A little more on the trip to South Florida.
Wolfie Cohen's Rascal House, a South Florida institution for the past 54 years, closed at the end of March.
As the Times reported April 1:
Elaine Rothman could hardly believe her eyes. Two construction workers tearing up one of Rascal House’s old red booths? The kitchen of her favorite deli being drilled to pieces? It was almost too much for a not-so-young lady in a hot-pink T-shirt to take.
“People used to come here and have vacations and eat,” Mrs. Rothman said, staring at a fresh set of condominium towers across Collins Avenue at 172nd Street. “Now, it’s all big money, honey. You know what I’m talking about.”
Yes, we do. The Rascal House was several blocks south of where Mrs. Grieve and I usually stay in the area. Haven't been here since May 2007. Didn't get my last meal there. Didn't have it in me to see what's being done to the place right now.
The owners sold off just about everything, the Times reported:
Wide plastic menus sold for $25 each. Platters once full of food cost $5.
The restaurant’s more famous items were priced like antiques. That large photo of Jackie Gleason, young, arms wide, smiling on Miami Beach; it cost $2,500, according to the tag. The restaurant’s interior signs with the Rascal logo ran too high for Mrs. Rothman’s budget at $5,000 each. She said she had hoped to pay $500.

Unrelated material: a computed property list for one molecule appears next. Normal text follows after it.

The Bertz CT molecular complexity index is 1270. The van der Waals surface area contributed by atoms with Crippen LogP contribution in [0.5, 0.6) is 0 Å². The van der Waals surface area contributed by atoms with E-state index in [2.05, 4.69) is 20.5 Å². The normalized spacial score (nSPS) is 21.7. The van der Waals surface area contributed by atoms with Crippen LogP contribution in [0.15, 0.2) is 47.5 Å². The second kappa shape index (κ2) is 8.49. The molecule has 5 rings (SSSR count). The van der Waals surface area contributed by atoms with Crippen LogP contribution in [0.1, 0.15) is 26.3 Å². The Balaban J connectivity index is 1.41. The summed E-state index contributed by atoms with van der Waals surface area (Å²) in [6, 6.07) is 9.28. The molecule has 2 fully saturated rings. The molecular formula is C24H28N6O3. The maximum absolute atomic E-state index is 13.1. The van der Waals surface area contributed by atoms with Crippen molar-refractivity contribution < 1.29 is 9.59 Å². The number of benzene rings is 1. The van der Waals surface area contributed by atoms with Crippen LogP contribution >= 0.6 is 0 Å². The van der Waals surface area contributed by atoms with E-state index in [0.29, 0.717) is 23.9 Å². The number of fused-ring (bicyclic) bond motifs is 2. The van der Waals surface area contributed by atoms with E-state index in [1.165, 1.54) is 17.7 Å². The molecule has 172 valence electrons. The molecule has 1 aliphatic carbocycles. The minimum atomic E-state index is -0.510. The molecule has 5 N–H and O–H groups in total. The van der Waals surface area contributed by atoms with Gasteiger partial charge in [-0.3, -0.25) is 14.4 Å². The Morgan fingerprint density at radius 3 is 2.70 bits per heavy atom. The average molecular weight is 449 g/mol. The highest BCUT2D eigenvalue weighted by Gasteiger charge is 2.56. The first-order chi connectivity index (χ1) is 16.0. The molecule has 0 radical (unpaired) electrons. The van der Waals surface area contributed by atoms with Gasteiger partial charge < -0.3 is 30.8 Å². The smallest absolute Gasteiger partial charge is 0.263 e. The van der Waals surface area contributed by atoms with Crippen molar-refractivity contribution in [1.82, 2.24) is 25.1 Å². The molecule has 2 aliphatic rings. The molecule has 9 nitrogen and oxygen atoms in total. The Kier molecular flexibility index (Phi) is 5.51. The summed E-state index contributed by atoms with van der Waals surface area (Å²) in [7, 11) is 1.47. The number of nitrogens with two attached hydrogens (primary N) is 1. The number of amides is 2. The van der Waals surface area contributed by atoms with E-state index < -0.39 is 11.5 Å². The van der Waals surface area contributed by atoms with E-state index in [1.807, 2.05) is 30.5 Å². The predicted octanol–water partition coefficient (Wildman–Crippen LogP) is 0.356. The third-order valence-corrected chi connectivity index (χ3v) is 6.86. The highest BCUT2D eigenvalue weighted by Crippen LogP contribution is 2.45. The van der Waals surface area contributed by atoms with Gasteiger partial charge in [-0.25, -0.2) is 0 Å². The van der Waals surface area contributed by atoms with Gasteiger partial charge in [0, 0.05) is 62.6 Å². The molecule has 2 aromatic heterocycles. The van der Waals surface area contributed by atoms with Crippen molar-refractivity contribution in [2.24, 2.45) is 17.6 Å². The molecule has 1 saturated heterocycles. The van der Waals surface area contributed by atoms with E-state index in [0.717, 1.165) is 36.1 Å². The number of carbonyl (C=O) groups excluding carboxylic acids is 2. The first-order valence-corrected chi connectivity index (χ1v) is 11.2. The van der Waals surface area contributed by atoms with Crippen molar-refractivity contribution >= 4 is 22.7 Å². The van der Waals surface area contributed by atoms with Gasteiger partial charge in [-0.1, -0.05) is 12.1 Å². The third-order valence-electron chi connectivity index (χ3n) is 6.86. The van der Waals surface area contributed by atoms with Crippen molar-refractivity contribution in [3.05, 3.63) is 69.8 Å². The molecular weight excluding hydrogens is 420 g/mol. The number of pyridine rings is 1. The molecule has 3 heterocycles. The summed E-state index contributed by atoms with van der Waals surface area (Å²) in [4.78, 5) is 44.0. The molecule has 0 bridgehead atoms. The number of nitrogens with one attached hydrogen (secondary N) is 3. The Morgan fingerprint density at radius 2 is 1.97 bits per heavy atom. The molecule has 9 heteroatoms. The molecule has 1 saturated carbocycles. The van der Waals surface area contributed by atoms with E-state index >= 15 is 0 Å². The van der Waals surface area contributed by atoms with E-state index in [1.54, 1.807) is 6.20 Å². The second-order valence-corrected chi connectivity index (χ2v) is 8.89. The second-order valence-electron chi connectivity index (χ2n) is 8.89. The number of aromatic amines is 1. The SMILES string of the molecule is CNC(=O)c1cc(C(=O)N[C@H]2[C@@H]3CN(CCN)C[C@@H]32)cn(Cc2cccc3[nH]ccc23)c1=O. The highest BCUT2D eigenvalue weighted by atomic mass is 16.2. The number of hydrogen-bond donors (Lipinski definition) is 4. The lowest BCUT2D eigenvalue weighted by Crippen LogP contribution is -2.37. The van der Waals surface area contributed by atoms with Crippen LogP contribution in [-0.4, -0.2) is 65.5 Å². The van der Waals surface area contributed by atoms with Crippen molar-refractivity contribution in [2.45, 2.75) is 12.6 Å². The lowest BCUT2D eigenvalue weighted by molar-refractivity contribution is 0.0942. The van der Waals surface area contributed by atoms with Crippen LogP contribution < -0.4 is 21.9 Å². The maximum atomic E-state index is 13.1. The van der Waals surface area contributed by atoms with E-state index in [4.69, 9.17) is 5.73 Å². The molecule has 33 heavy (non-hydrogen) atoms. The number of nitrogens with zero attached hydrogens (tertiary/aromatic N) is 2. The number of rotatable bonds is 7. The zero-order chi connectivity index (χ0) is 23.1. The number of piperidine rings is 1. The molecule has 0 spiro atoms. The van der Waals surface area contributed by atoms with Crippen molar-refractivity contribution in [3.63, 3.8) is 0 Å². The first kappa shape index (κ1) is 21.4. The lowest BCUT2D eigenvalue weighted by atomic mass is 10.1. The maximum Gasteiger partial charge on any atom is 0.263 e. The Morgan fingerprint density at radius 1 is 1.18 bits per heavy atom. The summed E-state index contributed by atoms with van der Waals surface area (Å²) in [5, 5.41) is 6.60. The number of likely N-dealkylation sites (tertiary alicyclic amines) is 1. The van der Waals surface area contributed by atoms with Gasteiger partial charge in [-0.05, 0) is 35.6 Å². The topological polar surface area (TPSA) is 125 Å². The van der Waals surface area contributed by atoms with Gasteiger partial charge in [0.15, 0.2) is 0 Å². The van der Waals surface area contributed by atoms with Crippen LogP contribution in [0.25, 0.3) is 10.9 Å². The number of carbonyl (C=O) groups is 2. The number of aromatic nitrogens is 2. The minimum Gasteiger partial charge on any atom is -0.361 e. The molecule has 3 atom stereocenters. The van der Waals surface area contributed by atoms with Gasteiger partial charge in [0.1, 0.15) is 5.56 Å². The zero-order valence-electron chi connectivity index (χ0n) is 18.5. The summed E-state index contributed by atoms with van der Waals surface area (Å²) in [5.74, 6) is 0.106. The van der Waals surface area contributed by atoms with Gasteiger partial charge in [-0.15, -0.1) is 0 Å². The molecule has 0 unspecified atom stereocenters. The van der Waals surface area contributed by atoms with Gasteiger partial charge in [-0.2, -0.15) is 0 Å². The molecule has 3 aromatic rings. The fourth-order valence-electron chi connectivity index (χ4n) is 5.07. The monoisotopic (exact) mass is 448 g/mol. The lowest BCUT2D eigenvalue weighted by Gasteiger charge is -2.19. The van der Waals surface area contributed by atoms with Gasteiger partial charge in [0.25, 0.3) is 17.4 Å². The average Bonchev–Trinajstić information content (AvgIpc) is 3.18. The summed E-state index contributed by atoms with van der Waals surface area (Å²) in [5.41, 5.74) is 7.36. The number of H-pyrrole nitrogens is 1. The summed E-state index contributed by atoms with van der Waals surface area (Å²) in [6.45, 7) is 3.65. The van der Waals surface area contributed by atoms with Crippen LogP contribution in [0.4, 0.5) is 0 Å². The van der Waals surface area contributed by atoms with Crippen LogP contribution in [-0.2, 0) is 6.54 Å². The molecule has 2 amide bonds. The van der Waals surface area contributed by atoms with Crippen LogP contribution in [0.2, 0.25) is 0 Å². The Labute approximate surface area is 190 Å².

Ken Joyce, 70, a law professor in Buffalo who always ordered the corned beef, said he was deciding whether to buy a board with a Damon Runyon quotation: “As I see it, there are two kinds of people in this world; people who love delis, and people you shouldn’t associate with.” It was $250, even though the “it” had fallen off.
The Save the Deli blog did not react well to all this:
So here we have this great institution, shut down by the extremely wealthy Starkman family of Jerry’s Famous Deli fame, because it was:
a) not profitable
b) not in line with their corporate vision
c) in a prime spot of land where they wanted a condo
Some sixty five or so staff are now out of work, but the Starkman’s have the nerve to auction off chunks of the restaurant for ridiculous prices. These are the same people who charge $10 for a glass of orange juice down in South Beach. Now, they’re selling off menus for $25!!!! Photos for $2500???
Like the sign said “As I see it, there are two types of people in this world: people who love delis, and those you shouldn’t associate with.”
The Starkman’s bought Miami’s great delis and slowly bled them to death, selling off the real estate to developers or replacing them with Jerry’s Famous Deli (a deli in name only). So guess which type they are.